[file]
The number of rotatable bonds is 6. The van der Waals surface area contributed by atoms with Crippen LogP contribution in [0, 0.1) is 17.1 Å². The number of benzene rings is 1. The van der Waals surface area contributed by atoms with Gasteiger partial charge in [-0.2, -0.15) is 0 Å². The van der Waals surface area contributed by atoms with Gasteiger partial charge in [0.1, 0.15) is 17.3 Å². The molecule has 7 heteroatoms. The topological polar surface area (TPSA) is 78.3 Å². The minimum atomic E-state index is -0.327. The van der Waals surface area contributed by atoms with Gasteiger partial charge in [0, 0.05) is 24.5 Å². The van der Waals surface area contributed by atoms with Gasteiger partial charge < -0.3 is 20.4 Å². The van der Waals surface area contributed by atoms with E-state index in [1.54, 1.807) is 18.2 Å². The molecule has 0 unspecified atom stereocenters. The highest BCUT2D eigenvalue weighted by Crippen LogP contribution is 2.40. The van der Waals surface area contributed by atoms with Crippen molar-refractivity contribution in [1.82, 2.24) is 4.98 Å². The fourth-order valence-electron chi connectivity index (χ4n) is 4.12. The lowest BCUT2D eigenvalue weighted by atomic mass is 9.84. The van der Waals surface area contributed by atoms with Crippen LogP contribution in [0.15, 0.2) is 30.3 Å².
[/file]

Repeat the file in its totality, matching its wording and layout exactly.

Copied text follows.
The number of rotatable bonds is 6. The van der Waals surface area contributed by atoms with Crippen LogP contribution in [0, 0.1) is 17.1 Å². The number of benzene rings is 1. The van der Waals surface area contributed by atoms with Gasteiger partial charge in [-0.2, -0.15) is 0 Å². The van der Waals surface area contributed by atoms with Gasteiger partial charge in [0.1, 0.15) is 17.3 Å². The molecule has 7 heteroatoms. The topological polar surface area (TPSA) is 78.3 Å². The minimum atomic E-state index is -0.327. The van der Waals surface area contributed by atoms with Gasteiger partial charge in [0, 0.05) is 24.5 Å². The van der Waals surface area contributed by atoms with Gasteiger partial charge < -0.3 is 20.4 Å². The van der Waals surface area contributed by atoms with E-state index in [1.54, 1.807) is 18.2 Å². The molecule has 0 unspecified atom stereocenters. The highest BCUT2D eigenvalue weighted by Crippen LogP contribution is 2.40. The van der Waals surface area contributed by atoms with Crippen molar-refractivity contribution in [1.82, 2.24) is 4.98 Å². The fourth-order valence-electron chi connectivity index (χ4n) is 4.12. The lowest BCUT2D eigenvalue weighted by atomic mass is 9.84. The van der Waals surface area contributed by atoms with Crippen LogP contribution in [0.15, 0.2) is 30.3 Å².